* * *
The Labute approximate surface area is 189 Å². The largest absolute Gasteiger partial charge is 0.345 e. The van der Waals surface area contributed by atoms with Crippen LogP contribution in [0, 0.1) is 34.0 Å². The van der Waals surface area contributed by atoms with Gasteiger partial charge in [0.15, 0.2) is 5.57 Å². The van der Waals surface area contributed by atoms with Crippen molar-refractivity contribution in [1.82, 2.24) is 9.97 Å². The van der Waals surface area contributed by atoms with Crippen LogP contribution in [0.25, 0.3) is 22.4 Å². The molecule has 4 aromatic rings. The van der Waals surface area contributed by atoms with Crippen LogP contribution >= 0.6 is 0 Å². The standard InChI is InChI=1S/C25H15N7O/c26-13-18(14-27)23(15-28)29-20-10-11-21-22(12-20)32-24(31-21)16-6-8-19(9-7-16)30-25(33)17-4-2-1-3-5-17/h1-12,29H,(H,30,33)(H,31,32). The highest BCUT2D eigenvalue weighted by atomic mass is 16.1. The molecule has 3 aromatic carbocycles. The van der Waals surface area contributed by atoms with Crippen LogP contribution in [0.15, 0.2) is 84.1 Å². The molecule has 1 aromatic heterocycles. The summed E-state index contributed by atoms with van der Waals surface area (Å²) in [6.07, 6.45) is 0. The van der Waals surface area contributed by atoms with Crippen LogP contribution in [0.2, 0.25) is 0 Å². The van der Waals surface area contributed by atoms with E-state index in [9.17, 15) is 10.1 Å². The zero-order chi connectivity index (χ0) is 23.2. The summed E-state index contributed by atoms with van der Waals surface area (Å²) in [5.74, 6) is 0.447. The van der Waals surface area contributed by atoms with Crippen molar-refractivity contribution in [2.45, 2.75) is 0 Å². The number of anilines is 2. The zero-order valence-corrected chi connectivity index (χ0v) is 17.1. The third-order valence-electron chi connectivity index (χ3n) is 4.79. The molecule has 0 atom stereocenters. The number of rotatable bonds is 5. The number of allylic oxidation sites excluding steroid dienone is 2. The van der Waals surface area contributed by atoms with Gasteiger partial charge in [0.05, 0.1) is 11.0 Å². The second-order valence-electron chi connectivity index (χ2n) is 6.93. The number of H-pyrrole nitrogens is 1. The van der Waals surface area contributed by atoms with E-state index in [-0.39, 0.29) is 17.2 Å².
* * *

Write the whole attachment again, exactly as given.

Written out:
The Labute approximate surface area is 189 Å². The largest absolute Gasteiger partial charge is 0.345 e. The van der Waals surface area contributed by atoms with Crippen LogP contribution in [0, 0.1) is 34.0 Å². The van der Waals surface area contributed by atoms with Gasteiger partial charge in [0.15, 0.2) is 5.57 Å². The van der Waals surface area contributed by atoms with Crippen molar-refractivity contribution in [1.82, 2.24) is 9.97 Å². The van der Waals surface area contributed by atoms with Crippen LogP contribution in [0.25, 0.3) is 22.4 Å². The molecule has 4 aromatic rings. The van der Waals surface area contributed by atoms with Crippen LogP contribution >= 0.6 is 0 Å². The standard InChI is InChI=1S/C25H15N7O/c26-13-18(14-27)23(15-28)29-20-10-11-21-22(12-20)32-24(31-21)16-6-8-19(9-7-16)30-25(33)17-4-2-1-3-5-17/h1-12,29H,(H,30,33)(H,31,32). The highest BCUT2D eigenvalue weighted by atomic mass is 16.1. The molecule has 3 aromatic carbocycles. The van der Waals surface area contributed by atoms with Crippen LogP contribution in [0.15, 0.2) is 84.1 Å². The molecule has 1 aromatic heterocycles. The summed E-state index contributed by atoms with van der Waals surface area (Å²) in [6.07, 6.45) is 0. The van der Waals surface area contributed by atoms with Crippen LogP contribution in [0.2, 0.25) is 0 Å². The van der Waals surface area contributed by atoms with E-state index in [9.17, 15) is 10.1 Å². The zero-order chi connectivity index (χ0) is 23.2. The summed E-state index contributed by atoms with van der Waals surface area (Å²) in [5.74, 6) is 0.447. The van der Waals surface area contributed by atoms with Crippen molar-refractivity contribution in [2.45, 2.75) is 0 Å². The number of anilines is 2. The zero-order valence-corrected chi connectivity index (χ0v) is 17.1. The third-order valence-electron chi connectivity index (χ3n) is 4.79. The molecule has 0 atom stereocenters. The number of rotatable bonds is 5. The number of allylic oxidation sites excluding steroid dienone is 2. The van der Waals surface area contributed by atoms with Gasteiger partial charge in [0.05, 0.1) is 11.0 Å². The second-order valence-electron chi connectivity index (χ2n) is 6.93. The number of H-pyrrole nitrogens is 1. The van der Waals surface area contributed by atoms with E-state index in [-0.39, 0.29) is 17.2 Å².